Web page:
But it’s different this time;)
Exactly! It’s different, in that it’s the same and not different – this time. Reversion to the mean!August 27, 2006 at 11:58 AM #33521sdrealtorParticipant
BTW, I dont think we are close to done either. I just belive the declines will be more front loaded this time around. I could be wrong but that is my sense of things right now from what I see on the streets.August 27, 2006 at 11:58 AM #33522AnonymousGuest
I too have been taken back by how many references I have seen by (big) builders and (big) lenders about how quickly things have turned and how extensively they have turned and their overall concern moving forward.
The exotic loan programs could be affected in one hour’s time simply by the rating agencies making or announcing a change in the way they rate the cdo’s and such that so many of the loans end up in. The other thing that can and has already started to impact some of the exotics are the repurchases some of the aggregators of these loans are running into.August 27, 2006 at 11:59 AM #33526L_Thek_onomicsParticipant
I’m not really familiar with the San Diego market, I live on the coast of Long Beach and work in commercial construction. I’m sure there is lots of similarity between the two markets, so my observations may make sense. Including the 1999 – 2004 acceleration of home appreciations the median home value in California gained 339% between 1980 and 2004. This is slightly under 7% per year. If I substitute the unprecedented recent gains with the acceptable 7%, the median home price in Long Beach should be around $292,000 by mid 2007. (The median price was $485,500 in May 2006 after a 6.3% drop from April.) If we see a moderate average drop of 3% per month, the long Beach median home price will meet with the $292.000 acceptable median by the end of next year. It can happen without crash landing, without creating a major recession with high unemployment and many other negative consequences.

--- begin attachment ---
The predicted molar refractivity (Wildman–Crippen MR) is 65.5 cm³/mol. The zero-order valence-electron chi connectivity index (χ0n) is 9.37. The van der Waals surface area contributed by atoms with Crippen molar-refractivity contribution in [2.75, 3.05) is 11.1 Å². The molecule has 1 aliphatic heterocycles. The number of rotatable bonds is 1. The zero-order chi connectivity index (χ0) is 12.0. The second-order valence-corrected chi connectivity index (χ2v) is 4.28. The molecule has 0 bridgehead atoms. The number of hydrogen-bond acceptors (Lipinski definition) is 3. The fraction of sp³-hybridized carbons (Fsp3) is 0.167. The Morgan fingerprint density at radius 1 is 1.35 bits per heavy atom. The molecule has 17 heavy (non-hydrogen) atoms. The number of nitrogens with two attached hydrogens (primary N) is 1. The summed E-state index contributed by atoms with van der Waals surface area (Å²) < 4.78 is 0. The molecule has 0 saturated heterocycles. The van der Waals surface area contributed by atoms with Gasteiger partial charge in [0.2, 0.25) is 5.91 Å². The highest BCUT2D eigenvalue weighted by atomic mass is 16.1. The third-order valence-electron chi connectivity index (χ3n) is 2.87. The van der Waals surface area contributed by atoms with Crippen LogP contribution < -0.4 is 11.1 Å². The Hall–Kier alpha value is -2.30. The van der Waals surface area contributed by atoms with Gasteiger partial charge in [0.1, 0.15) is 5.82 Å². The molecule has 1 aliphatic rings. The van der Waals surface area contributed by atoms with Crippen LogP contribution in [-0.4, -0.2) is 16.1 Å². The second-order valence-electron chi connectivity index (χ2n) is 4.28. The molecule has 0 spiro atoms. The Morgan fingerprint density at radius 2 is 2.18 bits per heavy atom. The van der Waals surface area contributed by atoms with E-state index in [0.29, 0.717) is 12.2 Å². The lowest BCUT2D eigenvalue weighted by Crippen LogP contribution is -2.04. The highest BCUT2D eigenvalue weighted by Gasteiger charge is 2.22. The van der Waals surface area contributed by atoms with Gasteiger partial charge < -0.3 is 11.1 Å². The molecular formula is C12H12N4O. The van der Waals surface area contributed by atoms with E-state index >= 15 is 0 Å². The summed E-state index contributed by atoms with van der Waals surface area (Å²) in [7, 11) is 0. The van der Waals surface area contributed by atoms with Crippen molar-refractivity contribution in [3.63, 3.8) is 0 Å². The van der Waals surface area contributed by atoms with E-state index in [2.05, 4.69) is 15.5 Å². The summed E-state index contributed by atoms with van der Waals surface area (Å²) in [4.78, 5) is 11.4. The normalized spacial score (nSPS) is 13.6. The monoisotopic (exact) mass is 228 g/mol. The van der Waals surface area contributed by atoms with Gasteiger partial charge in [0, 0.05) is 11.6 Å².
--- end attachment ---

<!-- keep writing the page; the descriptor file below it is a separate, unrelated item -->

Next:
L ThekAugust 27, 2006 at 1:25 PM #33536no_such_realityParticipant
7% is an unrealistic high average gain for housing. I’d guess that the extraordinary gains of 2000-2005 have distorted your average.
Second item, a 3% monthly loss would be absolutely devastating, that’s a 30% annual loss. Which is abolutely unprecedented. In previous downtowns, the revision to mean typically as zero to 4% loss during which inflation over-run the price driving the “real” price down.
We’re in uncharted territory. Real estate has not seen nominal losses in double digits, that are obvious to everybody. When the median starts to buckle and the median starts reporting 5% below last year, people will worry. When it goes month after month reporting 5% or more annual loss, people will really worry. If, and that’s a big if, annual median lost starts to show the kinds of dramatic price cutting that is showing up in CV, and the median shows 10% or more annual losses, buyers and investors will flee.
Simple question for all of use on the board, we may say will buy, but what will be our trigger? If the market enters freefall, what will you buy with? Is your money parked in cash? Will the local encomony belly up on the loss of RE jobs?August 27, 2006 at 1:47 PM #33539AnonymousGuest
Here’s the proposed regulation:
It doesn’t appear to be finalized yet. Sorry about the bad link job. Although a long-time lurker on this forum, I just signed-up so I could get you this FDIC website.
OCBAugust 27, 2006 at 2:50 PM #33551socalarmParticipant
powayseller, i really appreciate posts like these. i firmly believe so many lenders will be in a pickle next year. keep it up.
if i had a choice we would’ve sold in may 06 (peak in LA). as a current seller i’m glad i managed to convince my wife to do this slightly late but infinitely better than waiting it out. it took a few months of convincing but she was really happy to see the solid data and basis everyone here has used to forming the argument.
i like your polemical approach. “If anybody thinks the worst drops are here, and it will level off, you are way wrong!” lol. makes you think.